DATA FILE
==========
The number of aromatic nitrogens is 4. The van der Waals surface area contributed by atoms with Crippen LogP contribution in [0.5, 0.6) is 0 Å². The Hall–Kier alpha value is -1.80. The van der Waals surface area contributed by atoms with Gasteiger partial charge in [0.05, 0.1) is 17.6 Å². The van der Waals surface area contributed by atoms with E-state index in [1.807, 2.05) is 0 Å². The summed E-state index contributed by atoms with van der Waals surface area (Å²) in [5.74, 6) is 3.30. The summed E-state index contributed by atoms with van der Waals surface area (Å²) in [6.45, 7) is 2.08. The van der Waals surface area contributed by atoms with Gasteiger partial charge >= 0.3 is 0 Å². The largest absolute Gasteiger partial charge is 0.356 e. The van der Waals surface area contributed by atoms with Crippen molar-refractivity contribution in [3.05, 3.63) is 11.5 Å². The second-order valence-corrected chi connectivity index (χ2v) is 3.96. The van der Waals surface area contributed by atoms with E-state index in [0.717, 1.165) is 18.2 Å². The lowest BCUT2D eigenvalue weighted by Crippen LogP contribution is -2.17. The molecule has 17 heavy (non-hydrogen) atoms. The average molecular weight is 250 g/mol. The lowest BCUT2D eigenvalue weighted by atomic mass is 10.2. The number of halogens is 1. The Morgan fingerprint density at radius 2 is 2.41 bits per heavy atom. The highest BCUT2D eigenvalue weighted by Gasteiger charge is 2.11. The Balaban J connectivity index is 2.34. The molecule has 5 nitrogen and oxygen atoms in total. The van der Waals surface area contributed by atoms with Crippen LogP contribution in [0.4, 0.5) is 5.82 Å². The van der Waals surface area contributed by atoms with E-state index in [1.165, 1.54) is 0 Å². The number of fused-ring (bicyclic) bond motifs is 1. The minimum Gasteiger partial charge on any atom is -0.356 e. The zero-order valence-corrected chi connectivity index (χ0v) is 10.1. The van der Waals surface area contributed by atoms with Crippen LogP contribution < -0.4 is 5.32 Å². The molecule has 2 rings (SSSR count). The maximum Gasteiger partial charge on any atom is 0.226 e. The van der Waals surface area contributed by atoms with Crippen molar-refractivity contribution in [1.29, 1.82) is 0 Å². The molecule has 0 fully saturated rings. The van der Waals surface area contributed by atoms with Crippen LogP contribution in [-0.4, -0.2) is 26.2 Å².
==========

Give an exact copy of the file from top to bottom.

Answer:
The number of aromatic nitrogens is 4. The van der Waals surface area contributed by atoms with Crippen LogP contribution in [0.5, 0.6) is 0 Å². The Hall–Kier alpha value is -1.80. The van der Waals surface area contributed by atoms with Gasteiger partial charge in [0.05, 0.1) is 17.6 Å². The van der Waals surface area contributed by atoms with E-state index in [1.807, 2.05) is 0 Å². The summed E-state index contributed by atoms with van der Waals surface area (Å²) in [5.74, 6) is 3.30. The summed E-state index contributed by atoms with van der Waals surface area (Å²) in [6.45, 7) is 2.08. The van der Waals surface area contributed by atoms with Gasteiger partial charge >= 0.3 is 0 Å². The largest absolute Gasteiger partial charge is 0.356 e. The van der Waals surface area contributed by atoms with Crippen molar-refractivity contribution in [3.05, 3.63) is 11.5 Å². The second-order valence-corrected chi connectivity index (χ2v) is 3.96. The van der Waals surface area contributed by atoms with E-state index in [0.717, 1.165) is 18.2 Å². The lowest BCUT2D eigenvalue weighted by Crippen LogP contribution is -2.17. The molecule has 17 heavy (non-hydrogen) atoms. The average molecular weight is 250 g/mol. The lowest BCUT2D eigenvalue weighted by atomic mass is 10.2. The number of halogens is 1. The Morgan fingerprint density at radius 2 is 2.41 bits per heavy atom. The highest BCUT2D eigenvalue weighted by Gasteiger charge is 2.11. The Balaban J connectivity index is 2.34. The molecule has 5 nitrogen and oxygen atoms in total. The van der Waals surface area contributed by atoms with Crippen LogP contribution in [0.4, 0.5) is 5.82 Å². The van der Waals surface area contributed by atoms with E-state index in [1.165, 1.54) is 0 Å². The number of fused-ring (bicyclic) bond motifs is 1. The minimum Gasteiger partial charge on any atom is -0.356 e. The zero-order valence-corrected chi connectivity index (χ0v) is 10.1. The van der Waals surface area contributed by atoms with Crippen LogP contribution < -0.4 is 5.32 Å². The molecule has 2 rings (SSSR count). The maximum Gasteiger partial charge on any atom is 0.226 e. The van der Waals surface area contributed by atoms with Crippen molar-refractivity contribution in [1.29, 1.82) is 0 Å². The molecule has 0 fully saturated rings. The van der Waals surface area contributed by atoms with Crippen LogP contribution in [-0.4, -0.2) is 26.2 Å².